April 27, 2022 · 4 min read
The workplace has changed a lot over the last two years. But one thing about work will never change: wherever we work, we need to eat. Healthy and convenient food keeps us all happy and productive. Meal prepping is a great way to ensure we eat what we need, when we need it.
At AiSight, we’re as serious about personal health as we are about machine health—extremely. We know that healthy team members are happy and productive team members. And that’s exactly what each of us want—both for ourselves, and for the sake of the team. That’s why we include opportunities for health, activity, and education in our benefits package.
But we’re always looking for new ways to help. As part of our policy of promoting personal growth, we hold AiSight Academies—learning sessions taught by team members or outside experts on non-work-related topics. At a recent AiSight Academy, we reached out to the experts for guidance. Who better to contact than our health insurance provider, TK? They put is in touch with Patricia Wolf, a nutritionist from Moveup Gesellschaft für Gesundheits Management. Moveup is an independent agency that brings innovative health solutions right into the workplace, keeping teams healthy, mobile, and alert.
Patricia treated us to an informative remote-learning session on meal prep. It included a demonstration of the importance of healthy nutrition, the what and how of meal prep, and showed us how to make a prep kit, structure our days around meal prep, and prepare a few delicious meals. Here’s what we learned.
We’re delicious, but are we nutritious?
Patricia’s lecture began with an informal survey, asking each member of the team to rate the healthiness of their diet, from 1-10. Scores ranged from 5 to 11. Like we said, we take personal health seriously. But that didn’t mean we didn’t still have a lot to learn—especially considering how the pandemic and working from home has changed our lifestyles.
For many people, working from home has eliminated a period of activity built into our days—our commutes—with predictable impact on our health. But it’s also eliminated the structure of our days. Without a work schedule to adhere to, we’ve lost the meal schedule that went with it. That’s left us eating odd food at odd times.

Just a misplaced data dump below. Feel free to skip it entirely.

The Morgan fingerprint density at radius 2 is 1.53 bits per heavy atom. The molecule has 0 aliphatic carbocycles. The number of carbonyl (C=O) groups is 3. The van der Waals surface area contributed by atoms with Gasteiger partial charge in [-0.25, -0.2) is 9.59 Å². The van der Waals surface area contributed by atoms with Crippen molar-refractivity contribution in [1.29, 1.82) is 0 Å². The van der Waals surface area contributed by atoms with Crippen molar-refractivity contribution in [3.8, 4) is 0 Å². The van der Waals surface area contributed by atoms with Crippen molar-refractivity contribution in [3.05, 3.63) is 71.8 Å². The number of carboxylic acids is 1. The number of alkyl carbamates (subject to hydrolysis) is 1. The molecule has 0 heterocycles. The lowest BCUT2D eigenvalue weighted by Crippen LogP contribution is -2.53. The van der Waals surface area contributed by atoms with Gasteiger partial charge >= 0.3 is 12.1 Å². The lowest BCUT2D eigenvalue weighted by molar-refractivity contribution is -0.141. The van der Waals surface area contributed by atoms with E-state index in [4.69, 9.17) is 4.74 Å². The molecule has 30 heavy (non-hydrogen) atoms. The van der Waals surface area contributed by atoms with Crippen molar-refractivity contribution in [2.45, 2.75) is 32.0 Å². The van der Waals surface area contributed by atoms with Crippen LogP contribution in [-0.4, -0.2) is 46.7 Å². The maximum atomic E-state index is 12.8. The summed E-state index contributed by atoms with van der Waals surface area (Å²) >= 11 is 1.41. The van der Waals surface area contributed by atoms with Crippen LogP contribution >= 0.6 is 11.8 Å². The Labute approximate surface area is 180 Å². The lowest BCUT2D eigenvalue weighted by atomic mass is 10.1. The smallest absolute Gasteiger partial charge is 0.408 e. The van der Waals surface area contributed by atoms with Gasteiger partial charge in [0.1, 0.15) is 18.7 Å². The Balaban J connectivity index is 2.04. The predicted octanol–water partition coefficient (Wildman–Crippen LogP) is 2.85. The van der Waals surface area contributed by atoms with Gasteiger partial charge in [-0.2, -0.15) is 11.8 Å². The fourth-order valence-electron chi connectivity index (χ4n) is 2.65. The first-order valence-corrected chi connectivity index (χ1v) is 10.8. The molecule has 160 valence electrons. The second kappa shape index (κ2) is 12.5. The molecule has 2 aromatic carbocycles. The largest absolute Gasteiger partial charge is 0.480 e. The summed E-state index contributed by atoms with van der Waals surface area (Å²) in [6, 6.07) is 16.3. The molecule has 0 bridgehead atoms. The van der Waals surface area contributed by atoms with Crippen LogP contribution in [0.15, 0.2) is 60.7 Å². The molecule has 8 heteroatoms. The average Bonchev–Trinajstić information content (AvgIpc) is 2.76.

When we eat compulsively, rather than deliberately, we take the path of least resistance. There are many reasons why we eat. Hunger, Patricia showed us, isn’t even the leading reason—that’s boredom. Plus, eating makes us happy; it releases hormones that affect our feeling of well-being. The upshot of this is that eating bad food makes us feel bad.
Processed foods are easy food. They might even taste good. But when we grab a quick and easy piece of processed, we don’t really get what we want. Processed foods lack the nutritional content to actually satiate. Instead, they’re full of artificial ingredients, trans fats, sugars, salts, and preservatives. This is where they affect our health—in the short term they leave us tired, cause headaches, ruin our ability to concentrate, and cause problems everywhere from the surface of our skin to the depths of our bowels. Long term, the picture is even worse.
So, we need to eat better. We also need something fast, affordable, healthy, edible—preferably even delicious. Hence, meal prep.
What and How?
When we prepare our own food, not only do we know what isn’t in it—all the stuff in processed food—we know what is in it. The ideal meal is half vegetables, and contains proteins, complex carbs, and healthy fats. The result should be satiating and nutrient rich, with the fat to carry fat-soluble vitamins, and the fiber to regulate blood sugar.
Patricia laid this out in an easy-to-follow formula for meal prep. Just check off each of 1. vegetables, 2. protein, 3. complex carbs, and 4. sauces and toppings. To illustrate how this works, she provided several recipes. A quinoa and chickpea layer salad, for example, combines plenty of veggies with two sources of double-duty protein and complex carbs, and some healthy fat via an olive-oil-based sauce.
With cooking sorted, Patricia also gave us a look at the other side of meal prep: storage. A prepared meal is only good as long as you can eat it. There's a science to storing food safely, for as long as possible, while preserving its best qualities—flavor, texture, and nutritional value. When done right, we can prepare delicious and nutritious meals weeks in advance, and still get the full benefit of eating fresh food.
Enjoy your meal, and your time
The meal-prep payout comes not just from eating healthier food, but enjoying the act and ritual of eating. Remember, one of the advantages of meal prep is restoring structure to our days. That means appreciating and using the time we save by meal prepping, and the time we spend eating our prepped meals.
This makes meal times punctuation for the day—a chance to relax and recover between fulfilling our responsibilities. In the morning it’s important that we take time to hydrate and relax. At lunch, when we eat our prepped meal, we shouldn’t eat at our desks—we need to take a break, get away from the desk, and use the opportunity to go for a short walk. A healthy, satiating snack in the afternoon will sustain our blood sugar and carry us through the end of the day. At dinner, we can simply incorporate anything we missed in our lunch, and unwind from our day.
These are all important lessons for the flexible work structure of the future. We’re starting to get comfy in the office again, but in some capacity work from home seems here to stay. Healthy, prepped meals will be the same lunch-time assets in the office and at home, and taking time to eat is important no matter where we do it. Here’s to healthy eating!
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